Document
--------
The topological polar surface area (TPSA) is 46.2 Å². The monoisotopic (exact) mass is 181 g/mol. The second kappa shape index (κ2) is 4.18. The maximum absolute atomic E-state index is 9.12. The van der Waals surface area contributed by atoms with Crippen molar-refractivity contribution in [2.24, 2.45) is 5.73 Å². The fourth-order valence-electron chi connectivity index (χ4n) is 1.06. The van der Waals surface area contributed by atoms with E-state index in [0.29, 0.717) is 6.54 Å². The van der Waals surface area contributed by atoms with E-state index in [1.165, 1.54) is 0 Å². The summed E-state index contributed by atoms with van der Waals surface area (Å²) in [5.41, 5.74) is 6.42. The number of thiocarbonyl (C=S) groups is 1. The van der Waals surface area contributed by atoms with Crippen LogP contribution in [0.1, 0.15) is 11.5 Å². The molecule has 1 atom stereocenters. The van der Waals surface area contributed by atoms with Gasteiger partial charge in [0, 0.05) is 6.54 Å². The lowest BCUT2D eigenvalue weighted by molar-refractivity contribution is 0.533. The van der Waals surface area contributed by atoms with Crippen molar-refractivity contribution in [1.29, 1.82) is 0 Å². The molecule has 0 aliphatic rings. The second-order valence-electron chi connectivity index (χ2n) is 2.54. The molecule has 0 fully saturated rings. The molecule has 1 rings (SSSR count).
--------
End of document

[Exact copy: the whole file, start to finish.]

The topological polar surface area (TPSA) is 46.2 Å². The monoisotopic (exact) mass is 181 g/mol. The second kappa shape index (κ2) is 4.18. The maximum absolute atomic E-state index is 9.12. The van der Waals surface area contributed by atoms with Crippen molar-refractivity contribution in [2.24, 2.45) is 5.73 Å². The fourth-order valence-electron chi connectivity index (χ4n) is 1.06. The van der Waals surface area contributed by atoms with E-state index in [0.29, 0.717) is 6.54 Å². The van der Waals surface area contributed by atoms with E-state index in [1.165, 1.54) is 0 Å². The summed E-state index contributed by atoms with van der Waals surface area (Å²) in [5.41, 5.74) is 6.42. The number of thiocarbonyl (C=S) groups is 1. The van der Waals surface area contributed by atoms with Crippen LogP contribution in [0.1, 0.15) is 11.5 Å². The molecule has 1 atom stereocenters. The van der Waals surface area contributed by atoms with Gasteiger partial charge in [0, 0.05) is 6.54 Å². The lowest BCUT2D eigenvalue weighted by molar-refractivity contribution is 0.533. The van der Waals surface area contributed by atoms with Crippen molar-refractivity contribution in [1.29, 1.82) is 0 Å². The molecule has 0 aliphatic rings. The second-order valence-electron chi connectivity index (χ2n) is 2.54. The molecule has 0 fully saturated rings. The molecule has 1 rings (SSSR count).